The New Statistical Account of Scotland: Ayr, Bute

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W. Blackwood and Sons, 1845 - Scotland

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Page 844 - A day of darkness and of gloominess, a day of clouds and of thick darkness, as the morning spread upon the mountains ; a great people and a strong : there hath not been ever the like, neither shall be any more after it, even to the years of many generations. A fire devoureth before them, and behind them a flame burneth : the laud is as the garden of Eden before them, and behind them a desolate wilderness ; yea, and nothing shall escape them.
Page 754 - The centre of the mound was found to be occupied by boulder stones, some of them of considerable size. When the excavators had reached the depth of about four feet, they came on a flag-stone of a circular form about three feet in diameter. Under the circular stone, was first a quantity of dry yellow coloured sandy clay, then a small flag-stone laid horizontally, covering the mouth of an urn filled with white-coloured burnt bones.
Page 273 - The Ministers and Magistrates flee all away. ' I got to the Isle of Cumbrae with my Lady Montgomery; but left ' all my family and goods to Cromwell's courtesy, — which indeed ' was great ; for he took such a course with his soldiers...
Page 257 - It stands on a ledge of rock projecting into the sea under the bold promontory to which it gives name, a singularly wild and romantic situation. Several royal charters of the two first Stewart Kings bear to have received the sign-manual at
Page 451 - Pecten opercularis skipping quite nimbly through the pool. Their motion was rapid and zigzag, very like that of ducks in a sunny blink, rejoicing in the prospect of rain. They seemed, by the sudden opening and closing of their valves, to have the power of darting like an arrow through the water. One jerk carried them some yards, and then by another sudden jerk they were off in a moment on a different tack.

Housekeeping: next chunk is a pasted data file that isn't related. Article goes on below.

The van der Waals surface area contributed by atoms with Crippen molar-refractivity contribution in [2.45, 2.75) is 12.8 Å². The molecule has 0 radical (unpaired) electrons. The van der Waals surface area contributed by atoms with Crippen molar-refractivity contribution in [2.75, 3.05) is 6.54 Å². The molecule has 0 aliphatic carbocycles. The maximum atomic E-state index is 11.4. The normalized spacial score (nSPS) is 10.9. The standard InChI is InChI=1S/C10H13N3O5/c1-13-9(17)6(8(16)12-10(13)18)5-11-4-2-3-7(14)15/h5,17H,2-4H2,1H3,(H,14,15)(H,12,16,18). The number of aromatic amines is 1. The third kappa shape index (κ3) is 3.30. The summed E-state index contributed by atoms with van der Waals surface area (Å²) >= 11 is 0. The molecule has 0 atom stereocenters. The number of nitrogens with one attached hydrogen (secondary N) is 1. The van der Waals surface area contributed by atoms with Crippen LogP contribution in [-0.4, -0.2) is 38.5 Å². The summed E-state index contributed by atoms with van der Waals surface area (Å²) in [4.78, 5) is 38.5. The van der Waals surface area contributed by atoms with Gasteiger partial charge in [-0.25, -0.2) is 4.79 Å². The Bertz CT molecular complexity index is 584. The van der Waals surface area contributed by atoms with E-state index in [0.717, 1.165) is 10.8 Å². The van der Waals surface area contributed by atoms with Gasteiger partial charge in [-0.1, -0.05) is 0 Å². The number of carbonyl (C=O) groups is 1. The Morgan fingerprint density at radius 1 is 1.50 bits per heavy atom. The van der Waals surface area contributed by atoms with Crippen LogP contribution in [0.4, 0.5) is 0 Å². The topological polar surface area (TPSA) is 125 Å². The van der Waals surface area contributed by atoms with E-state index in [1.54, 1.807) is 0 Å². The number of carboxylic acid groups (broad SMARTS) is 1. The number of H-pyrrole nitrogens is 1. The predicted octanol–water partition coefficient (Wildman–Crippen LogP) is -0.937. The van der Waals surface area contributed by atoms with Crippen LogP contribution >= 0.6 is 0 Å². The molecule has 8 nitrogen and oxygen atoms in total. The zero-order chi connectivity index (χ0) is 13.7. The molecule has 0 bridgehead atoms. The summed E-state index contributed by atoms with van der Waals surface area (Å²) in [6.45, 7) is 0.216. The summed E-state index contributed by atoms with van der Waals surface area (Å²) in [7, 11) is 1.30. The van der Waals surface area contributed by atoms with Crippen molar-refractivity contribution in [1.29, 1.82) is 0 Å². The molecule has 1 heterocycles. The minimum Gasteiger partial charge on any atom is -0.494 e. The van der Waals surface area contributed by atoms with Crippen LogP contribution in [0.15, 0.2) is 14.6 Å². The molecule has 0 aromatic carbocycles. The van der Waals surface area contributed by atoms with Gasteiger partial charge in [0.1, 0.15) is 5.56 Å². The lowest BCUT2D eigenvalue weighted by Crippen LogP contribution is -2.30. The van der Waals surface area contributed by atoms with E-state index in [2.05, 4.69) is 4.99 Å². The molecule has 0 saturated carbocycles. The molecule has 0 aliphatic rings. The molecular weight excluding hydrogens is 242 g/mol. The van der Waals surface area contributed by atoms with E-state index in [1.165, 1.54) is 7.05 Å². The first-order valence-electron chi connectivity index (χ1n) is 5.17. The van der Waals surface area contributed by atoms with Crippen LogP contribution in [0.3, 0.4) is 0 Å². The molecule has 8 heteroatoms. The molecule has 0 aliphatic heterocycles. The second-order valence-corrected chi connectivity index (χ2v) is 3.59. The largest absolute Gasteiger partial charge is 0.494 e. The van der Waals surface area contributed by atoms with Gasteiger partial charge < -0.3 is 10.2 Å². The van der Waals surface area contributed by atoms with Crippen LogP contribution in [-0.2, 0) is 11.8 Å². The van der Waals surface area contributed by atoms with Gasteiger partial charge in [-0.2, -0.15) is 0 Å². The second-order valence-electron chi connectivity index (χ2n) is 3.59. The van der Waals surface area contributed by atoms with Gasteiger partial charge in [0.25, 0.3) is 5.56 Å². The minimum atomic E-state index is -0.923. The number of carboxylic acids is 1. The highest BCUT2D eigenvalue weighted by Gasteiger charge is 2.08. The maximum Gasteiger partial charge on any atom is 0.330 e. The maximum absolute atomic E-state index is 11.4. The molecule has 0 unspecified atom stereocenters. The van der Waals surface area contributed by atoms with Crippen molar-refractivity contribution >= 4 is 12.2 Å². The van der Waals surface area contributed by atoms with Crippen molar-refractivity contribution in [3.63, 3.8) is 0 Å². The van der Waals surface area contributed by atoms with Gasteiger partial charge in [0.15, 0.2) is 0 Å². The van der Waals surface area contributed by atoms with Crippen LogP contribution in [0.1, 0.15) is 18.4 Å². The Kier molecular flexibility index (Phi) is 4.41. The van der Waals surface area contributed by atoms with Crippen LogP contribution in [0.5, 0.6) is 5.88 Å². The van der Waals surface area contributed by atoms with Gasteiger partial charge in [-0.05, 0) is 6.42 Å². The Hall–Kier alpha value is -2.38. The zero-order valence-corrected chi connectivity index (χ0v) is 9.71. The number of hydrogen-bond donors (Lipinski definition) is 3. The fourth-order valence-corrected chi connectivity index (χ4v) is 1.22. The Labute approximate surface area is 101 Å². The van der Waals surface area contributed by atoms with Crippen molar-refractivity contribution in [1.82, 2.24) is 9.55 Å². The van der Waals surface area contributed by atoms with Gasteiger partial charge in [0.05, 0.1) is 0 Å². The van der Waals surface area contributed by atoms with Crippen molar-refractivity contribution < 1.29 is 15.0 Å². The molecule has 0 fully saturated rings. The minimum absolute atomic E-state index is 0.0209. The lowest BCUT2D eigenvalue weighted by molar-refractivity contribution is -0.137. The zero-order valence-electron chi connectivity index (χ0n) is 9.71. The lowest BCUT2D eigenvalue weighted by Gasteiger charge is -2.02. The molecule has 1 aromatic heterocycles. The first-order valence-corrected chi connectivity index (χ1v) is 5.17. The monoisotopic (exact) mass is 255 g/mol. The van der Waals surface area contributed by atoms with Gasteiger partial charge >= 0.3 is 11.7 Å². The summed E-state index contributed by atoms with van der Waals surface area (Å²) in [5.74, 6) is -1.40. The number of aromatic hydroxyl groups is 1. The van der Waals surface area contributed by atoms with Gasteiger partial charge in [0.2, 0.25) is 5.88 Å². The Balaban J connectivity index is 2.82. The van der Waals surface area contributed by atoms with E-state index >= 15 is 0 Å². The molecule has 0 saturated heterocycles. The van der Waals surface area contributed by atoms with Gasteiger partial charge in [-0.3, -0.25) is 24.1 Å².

Page 208 - It may not perhaps be out of place here to give a list of the ministers of this parish, so far as is known.
Page 754 - ... inch from the top. No coins, or armour, or implements of any description could be found. The discovery of these urns renders evident, that, at a very remote period, and while the practice of burning the dead still prevailed — that is to say, before the introduction of Christianity — some person or persons of distinction had been deposited there.
Page 677 - The next entry after 1G43 is in 1702, the commencement of another volume. And for more than half a century after this date, there are scarcely ten consecutive years of their transactions recorded. The register of baptisms, extending to four volumes, begins in 1673; that of deaths, in one volume, in 1763; and that of marriages, also in one volume, in 1823.
Page 635 - Revelation; he appears in a seaman's clothing, with a blue cap, and asks what she would. She puts one question to him, and he answers it; and she casts three of the feathers at him, charging him to his place again ; then he...
Page 221 - ... the materials of which it was composed have been removed to build fences, &c. The outer wall cannot now be easily traced, but, from what remains, it appears to have been from ten to twelve feet in thickness. The entrance has been on the western side. The vestiges of a fosse or ditch are still visible at the foot of the hill. It must have been a place of great strength, and commands a view of the surrounding country for many miles. The stones must have been brought from a considerable distance,...

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